In forex, the relationship between the trader, the broker, and the interbank market is shown below. With the internet being the medium, there must be a way by which the interests of the trader are communicated to the broker who carries them out. This “way” is called an order. Orders are used by forex traders to tell the brokers the action to be taken on their account. As such there are different types of orders in forex.
What are Orders in Forex
Orders in forex are “commands” given by the trader to the broker for execution. In the past trading was done over the phone and orders were placed by calling the broker. Today, times have changed and trading is done over the internet and no more calls are placed, although some brokers still support telephone trading.
Since you cannot vocally tell your broker what to do, sets of specific commands were created. Hence, the presence of different types of orders. In this post, I will be going over the major types of orders in forex.
Types of Orders in Forex
There are several types of orders in forex and each one has a specific function. These different orders can be divided into two which are:
- Market order
- Pending order
A market order is one which is filled immediately it is received by the broker. The order tells the broker to open a position at the current market price. This order can be a buy order which is used to open a long position or a sell order which is used to open a short position.
The other types of orders are those which are set for execution at a future time. It could be minutes, hours, or days. These orders are set with certain conditions that must be fulfilled before the order is executed. Upon the fulfillment of all the conditions, the pending order is executed – converted to a market order.
There are different types of pending orders which are set in varying conditions. The different types of stop orders are stop, limit, stop-limit, and OCO orders.
Stop orders are set when it is believed that when prices reach a certain level, they will continue in that particular direction. Hence, a buy stop order is set a price higher than the current market price, while sell stop orders are set below current market price.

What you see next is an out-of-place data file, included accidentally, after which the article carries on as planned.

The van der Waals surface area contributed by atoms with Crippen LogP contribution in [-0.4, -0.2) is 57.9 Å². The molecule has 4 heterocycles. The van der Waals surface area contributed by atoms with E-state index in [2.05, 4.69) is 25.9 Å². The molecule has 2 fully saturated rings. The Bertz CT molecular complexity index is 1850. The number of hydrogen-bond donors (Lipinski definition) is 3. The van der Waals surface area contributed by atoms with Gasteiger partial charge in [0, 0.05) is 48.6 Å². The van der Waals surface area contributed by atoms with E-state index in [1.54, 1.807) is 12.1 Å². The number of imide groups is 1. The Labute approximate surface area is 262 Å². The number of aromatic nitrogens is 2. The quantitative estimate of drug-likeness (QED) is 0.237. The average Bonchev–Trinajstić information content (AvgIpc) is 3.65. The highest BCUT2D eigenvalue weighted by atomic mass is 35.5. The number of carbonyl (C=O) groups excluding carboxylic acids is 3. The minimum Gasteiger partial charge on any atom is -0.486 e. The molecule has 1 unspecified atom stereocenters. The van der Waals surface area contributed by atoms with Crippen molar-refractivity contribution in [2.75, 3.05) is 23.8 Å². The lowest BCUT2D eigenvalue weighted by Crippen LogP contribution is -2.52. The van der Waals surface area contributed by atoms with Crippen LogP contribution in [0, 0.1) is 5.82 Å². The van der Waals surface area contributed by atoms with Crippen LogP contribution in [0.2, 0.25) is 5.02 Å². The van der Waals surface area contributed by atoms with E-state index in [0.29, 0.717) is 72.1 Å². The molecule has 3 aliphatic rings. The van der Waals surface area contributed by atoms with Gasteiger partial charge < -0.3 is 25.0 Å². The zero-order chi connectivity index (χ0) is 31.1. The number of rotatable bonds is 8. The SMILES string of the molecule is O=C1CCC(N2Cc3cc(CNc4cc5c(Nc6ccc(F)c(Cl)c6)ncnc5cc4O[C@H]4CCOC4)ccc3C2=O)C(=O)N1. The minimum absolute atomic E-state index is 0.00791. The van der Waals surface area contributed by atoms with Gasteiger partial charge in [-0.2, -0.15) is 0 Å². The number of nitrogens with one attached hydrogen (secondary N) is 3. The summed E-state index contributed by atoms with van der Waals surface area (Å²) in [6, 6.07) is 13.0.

Limit orders are orders that are set when price is expected to reverse when they reach certain levels, such as supports or resistances. A buy limit order is set below the current market price in view that once price drops to that point, it will reverse and begin to move upward. The reverse is true for sell limit orders, they are set above current market price.
These type of orders are essentially a combination of two orders. Two levels are set. The stop level is the price at which entry starts, while the limit level is the level at which entry ends. It is used when entering multiple positions, and there is need to guard the price range in which all the positions are opened.
The buy stop-limit order, for example, is set in this manner: the stop level is set above the current market price, while the limit level is set above the stop level. This is because buying starts once the stop level is reached and it stops once the price exceeds the limit level. If the price comes back into the stop-limit range, buying will start again. Thus the positions are all opened within a specific range. This can be especially important during times of high volatility.
For the sell stop-limit order, the stop level is set below the current market price, and the limit level is set below the stop level.
OCO stands for order-cancels-order. This type of order contains the commands for opening two opposite positions. However, once one of the positions are activated, the second is automatically canceled. This order can also be called one-cancels-the-other order.
In conclusion, different types of orders can be used for different situations that arise in the course of trading. The diversity in order types lessens the hassle that would have been otherwise involved in trading some specific parameters.
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